Atherosclerosis and Angina

Risk Factors and Epidemiology of Atherosclerosis

Tetiana Povshedna

Learning Objectives

By the end of this chapter, you will be able to

  • identify the main modifiable and non-modifiable risk factors for the development of atherosclerosis
  • describe the key epidemiological trends in the global burden of cardiovascular disease
  • explain the role of public health measures in decreasing the burden of atherosclerosis


The latest 2021 World Health Organization report that analyzed epidemiological data from 2019, stated that cardiovascular disease (ischemic heart disease, stroke, peripheral artery disease, etc) remains the leading cause of death globally. Despite advances in healthcare and medicine, cardiovascular disease-associated disability,  prevalence,  and mortality continue to increase. Cardiovascular disease rates and prevalence vary between countries and reflect access to healthcare, presence of national prevention programs, prevalence of risk factors, and general aging and growth of the human population. Strikingly, 3/4 of acute cardiovascular events occur in low- and middle-income countries these days.


In 2019, cardiovascular disease accounted for 1/3  (17.9 million) deaths in the world, with the majority of them (85%) resulting from ischemic heart disease and stroke (Figure 1). These two acute types of cardiovascular disease are caused by occlusion of blood vessels in the heart/brain, which cuts off blood supply to these regions. The most common underlying reason of this blood flow restriction is atherosclerosis.

A pie chart of cardiovascular deaths by cause based on 2019 data. 49% of cardiovascular death is caused by ischemic heart disease whereas 18% is caused by ischemic and 16% of hemorrhagic stroke. Other causes make up
Figure 8.18 Proportion of cardiovascular deaths by cause. Used under CC-BY license from Journal of the American College of Cardiology, 76(25), 2982–3021.


Atherosclerosis is a chronic inflammatory process that involves the accumulation of lipid particles within the vessel walls across the vascular tree (primarily heart, brain, lower limb), which results in acute atherosclerotic cardiovascular disease (ASCVD) events, such as heart attack and stroke.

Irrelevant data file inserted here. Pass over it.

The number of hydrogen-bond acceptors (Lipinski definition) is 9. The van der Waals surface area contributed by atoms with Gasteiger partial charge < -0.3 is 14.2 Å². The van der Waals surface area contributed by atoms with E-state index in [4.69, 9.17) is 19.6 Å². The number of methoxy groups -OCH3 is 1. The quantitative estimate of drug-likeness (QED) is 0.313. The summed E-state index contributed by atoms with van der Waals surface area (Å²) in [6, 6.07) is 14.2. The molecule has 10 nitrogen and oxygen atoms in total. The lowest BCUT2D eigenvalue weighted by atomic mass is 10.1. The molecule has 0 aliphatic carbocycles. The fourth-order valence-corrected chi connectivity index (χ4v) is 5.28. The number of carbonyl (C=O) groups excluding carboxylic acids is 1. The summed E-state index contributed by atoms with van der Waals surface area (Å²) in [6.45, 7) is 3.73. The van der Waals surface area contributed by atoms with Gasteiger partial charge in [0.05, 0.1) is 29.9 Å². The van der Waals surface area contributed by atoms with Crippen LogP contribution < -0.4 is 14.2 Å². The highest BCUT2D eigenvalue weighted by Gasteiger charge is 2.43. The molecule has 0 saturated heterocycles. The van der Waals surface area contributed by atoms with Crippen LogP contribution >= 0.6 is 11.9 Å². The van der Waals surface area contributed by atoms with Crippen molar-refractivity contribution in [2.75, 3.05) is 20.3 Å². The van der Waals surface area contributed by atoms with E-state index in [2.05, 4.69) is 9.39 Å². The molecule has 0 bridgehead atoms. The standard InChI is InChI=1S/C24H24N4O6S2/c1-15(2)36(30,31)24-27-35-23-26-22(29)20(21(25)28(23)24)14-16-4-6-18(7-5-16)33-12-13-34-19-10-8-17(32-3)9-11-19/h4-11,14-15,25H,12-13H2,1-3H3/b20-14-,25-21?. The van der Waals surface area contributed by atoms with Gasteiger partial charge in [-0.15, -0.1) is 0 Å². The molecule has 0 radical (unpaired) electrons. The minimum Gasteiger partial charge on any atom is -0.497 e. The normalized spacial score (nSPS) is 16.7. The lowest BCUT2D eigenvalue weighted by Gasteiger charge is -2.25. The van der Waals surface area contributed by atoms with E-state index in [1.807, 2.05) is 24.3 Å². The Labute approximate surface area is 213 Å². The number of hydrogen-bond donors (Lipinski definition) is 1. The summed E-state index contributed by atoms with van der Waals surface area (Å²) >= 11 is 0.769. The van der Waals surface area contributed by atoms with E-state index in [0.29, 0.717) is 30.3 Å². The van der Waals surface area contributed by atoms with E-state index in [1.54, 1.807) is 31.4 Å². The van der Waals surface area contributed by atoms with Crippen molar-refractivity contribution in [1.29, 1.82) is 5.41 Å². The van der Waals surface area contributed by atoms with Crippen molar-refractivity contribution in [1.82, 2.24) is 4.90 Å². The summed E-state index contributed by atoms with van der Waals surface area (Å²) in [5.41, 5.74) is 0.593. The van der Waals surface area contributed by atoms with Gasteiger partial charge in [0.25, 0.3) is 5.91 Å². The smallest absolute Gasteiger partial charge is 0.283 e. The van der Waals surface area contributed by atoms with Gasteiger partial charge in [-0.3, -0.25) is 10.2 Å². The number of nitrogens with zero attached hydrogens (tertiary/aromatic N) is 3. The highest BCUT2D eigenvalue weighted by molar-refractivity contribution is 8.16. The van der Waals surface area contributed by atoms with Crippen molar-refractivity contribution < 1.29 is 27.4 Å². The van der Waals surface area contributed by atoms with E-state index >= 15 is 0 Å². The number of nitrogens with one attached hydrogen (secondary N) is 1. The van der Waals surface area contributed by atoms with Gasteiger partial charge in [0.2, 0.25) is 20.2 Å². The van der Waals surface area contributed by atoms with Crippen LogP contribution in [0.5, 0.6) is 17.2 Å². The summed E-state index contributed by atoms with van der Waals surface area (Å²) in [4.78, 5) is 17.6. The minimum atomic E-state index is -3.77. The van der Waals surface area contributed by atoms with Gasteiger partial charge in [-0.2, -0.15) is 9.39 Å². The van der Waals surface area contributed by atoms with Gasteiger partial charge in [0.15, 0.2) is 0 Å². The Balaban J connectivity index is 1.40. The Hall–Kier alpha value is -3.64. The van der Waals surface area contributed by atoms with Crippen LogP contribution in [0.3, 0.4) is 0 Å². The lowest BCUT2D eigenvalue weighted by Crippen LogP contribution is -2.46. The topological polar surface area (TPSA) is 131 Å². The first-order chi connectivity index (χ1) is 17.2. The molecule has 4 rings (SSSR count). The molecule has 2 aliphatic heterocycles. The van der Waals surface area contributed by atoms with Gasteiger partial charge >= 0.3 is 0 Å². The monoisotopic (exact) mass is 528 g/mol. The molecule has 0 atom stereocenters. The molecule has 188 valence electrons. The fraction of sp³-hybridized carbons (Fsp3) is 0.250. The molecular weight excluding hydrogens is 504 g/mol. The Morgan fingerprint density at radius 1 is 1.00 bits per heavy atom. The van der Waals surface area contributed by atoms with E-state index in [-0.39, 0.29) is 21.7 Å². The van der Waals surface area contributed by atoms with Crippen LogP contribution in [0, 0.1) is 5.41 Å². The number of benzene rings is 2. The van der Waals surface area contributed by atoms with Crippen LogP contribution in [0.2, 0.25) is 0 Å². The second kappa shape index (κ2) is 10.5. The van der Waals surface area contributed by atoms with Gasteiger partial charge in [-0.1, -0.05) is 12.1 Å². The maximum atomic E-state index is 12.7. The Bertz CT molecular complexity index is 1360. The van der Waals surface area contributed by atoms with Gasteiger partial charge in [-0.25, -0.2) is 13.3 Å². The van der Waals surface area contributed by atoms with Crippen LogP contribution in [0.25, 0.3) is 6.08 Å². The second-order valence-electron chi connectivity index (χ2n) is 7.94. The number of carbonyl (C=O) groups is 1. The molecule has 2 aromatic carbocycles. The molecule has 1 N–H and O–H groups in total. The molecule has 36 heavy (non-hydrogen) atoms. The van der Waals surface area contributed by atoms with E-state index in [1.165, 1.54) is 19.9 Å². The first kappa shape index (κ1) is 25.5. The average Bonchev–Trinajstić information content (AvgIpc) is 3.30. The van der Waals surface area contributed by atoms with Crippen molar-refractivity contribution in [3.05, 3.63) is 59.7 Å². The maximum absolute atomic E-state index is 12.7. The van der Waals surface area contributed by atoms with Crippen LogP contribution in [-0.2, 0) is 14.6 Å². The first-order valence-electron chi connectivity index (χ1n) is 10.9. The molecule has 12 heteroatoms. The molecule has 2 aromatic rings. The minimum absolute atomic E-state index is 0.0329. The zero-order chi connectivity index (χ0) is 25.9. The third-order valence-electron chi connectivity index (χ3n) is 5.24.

Certain risk factors have been identified as associated with increased susceptibility to the development of atherosclerosis (Figure 2).

risk factors for atherosclerosis are split into modifiable (things you can change) and non-modifiable. Modifiable risk factors are represented by images that suggest high blood pressure (bp cuff), body mass index (scale), kidney dysfunction (Kidney), diet (fast food burger, fries, and soft drink), smoking (cigarettes), alcohol (wine bottle and blass), lack of exercise, air pollution (globe), and stress (heart with a leaf inside). Non modifiable factors are represented by DNA strand unwound to represent factors such as age, sex, ethnicity, and genetics.
Figure 8.19 Risk factors of atherosclerosis created by Tetiana Povshedna using under a Creative Commons Attribution 3.0 Unported License)

Generally, risk factors can be divided into 2 groups:

  • modifiable – the ones that can be changed/minimized by targeted interventions
  • non-modifiable – the ones that cannot be changed but should be accounted for when estimating the risk of ASCVD


Non-modifiable factors include:

  • age – the risk of atherosclerosis naturally increases with age as the vascular tree is exposed to risk factors for a longer time;
  • sex– men and women experience ASCVD differently (before the age of 80, men are more likely to have a heart attack compared to women, but the trend reverses after 80 y.o.; at the same time, women are more likely to experience a stroke compared to men, even in younger age groups). This observation can be partially explained by different exposure of men vs women to some of the modifiable atherosclerosis risk factors (e.g. in some populations men are more likely to smoke, develop type 2 diabetes, and hypertension compared to women) or inherent differences between the sexes (hormones). However, a lot of cardiovascular events in younger women (15-20%) occur in the absence of known risk factors, which warrants future research.